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Ask Dr. Gourmet

What do you think of Dr. Esselstyn's 'Heart Attack Proof' Diet?

I just read CNN's latest article highlighting Dr. Caldwell Esselstyn Jr.'s plant-based diet to prevent heart attacks and reverse heart disease.

His diet recommendations counter many items in the Mediterranean Diet. See this excerpt below from his website and please clarify! Now I'm really unsure what to eat. Fish? No fish? Nuts, no nuts? Olive oil, or no oils whatsoever? No avocados?

Excerpted from Prevent and Reverse Heart Disease:

Here are the rules of my program in their simplest form:

  • You may not eat anything with a mother or a face (no meat, poultry, or fish).
  • You cannot eat dairy products.
  • You must not consume oil of any kind—not a drop. (Yes, you devotees of the Mediterranean Diet, that includes olive oil, as I’ll explain in Chapter 10.)
  • Generally, you cannot eat nuts or avocados.

You can eat a wonderful variety of delicious, nutrient-dense foods:

  • All vegetables except avocado. Leafy green vegetables, root vegetables, veggies that are red, green, purple, orange, and yellow and everything in between
  • All legumes—beans, peas, and lentils of all varieties.
  • All whole grains and products, such as bread and pasta, that are made from them—as long as they do not contain added fats.
  • All fruits.

Dr. Gourmet Says...

butternut squash stuffed with quinoa, cranberries, and greens

It has long since been proven that the type of diet that Dr. Esselstyn advocates is not substantially more beneficial for you than the Mediterranean Diet. The science is based partly on research that looks at vegetarian diets and partly on Dean Ornish's work. In fact, due to the extreme nature of the low fat regime, it may actually be more harmful.

Is this healthier than Mediterranean diet? Probably not. The research is clear that extremely low fat diets do not prevent heart disease.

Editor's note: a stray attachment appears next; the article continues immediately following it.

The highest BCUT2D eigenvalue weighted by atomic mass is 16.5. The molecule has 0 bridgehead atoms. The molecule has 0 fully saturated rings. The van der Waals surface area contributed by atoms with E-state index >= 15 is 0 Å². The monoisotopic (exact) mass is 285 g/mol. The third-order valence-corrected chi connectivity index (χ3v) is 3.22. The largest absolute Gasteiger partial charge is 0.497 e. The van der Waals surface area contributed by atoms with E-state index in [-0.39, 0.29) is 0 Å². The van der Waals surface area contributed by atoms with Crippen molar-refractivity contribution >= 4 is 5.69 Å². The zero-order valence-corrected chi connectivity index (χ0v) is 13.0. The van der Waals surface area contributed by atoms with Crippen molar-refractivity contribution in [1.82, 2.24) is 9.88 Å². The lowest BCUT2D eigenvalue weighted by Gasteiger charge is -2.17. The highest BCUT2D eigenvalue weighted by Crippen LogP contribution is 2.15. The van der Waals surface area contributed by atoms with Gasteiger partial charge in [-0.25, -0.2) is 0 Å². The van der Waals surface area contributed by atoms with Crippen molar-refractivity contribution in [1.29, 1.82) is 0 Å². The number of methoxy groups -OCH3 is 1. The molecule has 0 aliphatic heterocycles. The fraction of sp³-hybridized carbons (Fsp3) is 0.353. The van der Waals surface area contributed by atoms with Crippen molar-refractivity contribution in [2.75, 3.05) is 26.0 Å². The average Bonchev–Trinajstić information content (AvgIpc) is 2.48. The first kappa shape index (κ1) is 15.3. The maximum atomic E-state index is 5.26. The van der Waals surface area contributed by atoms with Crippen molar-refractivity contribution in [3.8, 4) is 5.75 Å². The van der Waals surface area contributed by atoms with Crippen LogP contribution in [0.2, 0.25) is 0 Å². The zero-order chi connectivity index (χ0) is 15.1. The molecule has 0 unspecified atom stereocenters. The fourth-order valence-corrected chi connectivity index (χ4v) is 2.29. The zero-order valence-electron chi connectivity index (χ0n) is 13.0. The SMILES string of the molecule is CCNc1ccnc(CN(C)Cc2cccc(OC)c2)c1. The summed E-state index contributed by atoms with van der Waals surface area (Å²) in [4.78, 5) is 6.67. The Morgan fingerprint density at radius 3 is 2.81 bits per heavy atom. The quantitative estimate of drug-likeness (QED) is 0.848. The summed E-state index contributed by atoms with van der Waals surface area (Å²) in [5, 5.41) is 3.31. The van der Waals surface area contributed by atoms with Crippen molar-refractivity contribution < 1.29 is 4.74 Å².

That said, this is a catchy title for a book but a TOUGH diet to follow and likely impossible for most.

In the 1990s I would have patients come into my clinic after having a heart attack and they would bring with them Dr. Ornish's book, saying that they had found the cure for their heart disease. While the research that this was based on was somewhat flawed, in many ways that is irrelevant. Diets like this are simply not sustainable for most people.

It's just silly to think that with all the wonderful choices of food - fish, avocados, whole wheat pasta, brown rice, fruit, veggies, olive oil, walnuts, chicken, yogurt - that one can sustain a diet that contains only vegetables, fruits, beans and cereal grains. But that's why we call them fad diets. They come along, people follow them for a little while, discover how silly it is to try to live that way for the long term, and move on. The unfortunate thing is that by taking such draconian approach, people come to believe that you can only be healthy by following a rigorous, strict diet that takes good, delicious food away from you - and that is just not true.

It is a silly approach.

Eating well and eating healthy are about balance - eating great, healthy food that's great for you and enjoying your life - not being an extremist.

Thanks for writing,

Timothy S. Harlan, MD, FACP, CCMS
Dr. Gourmet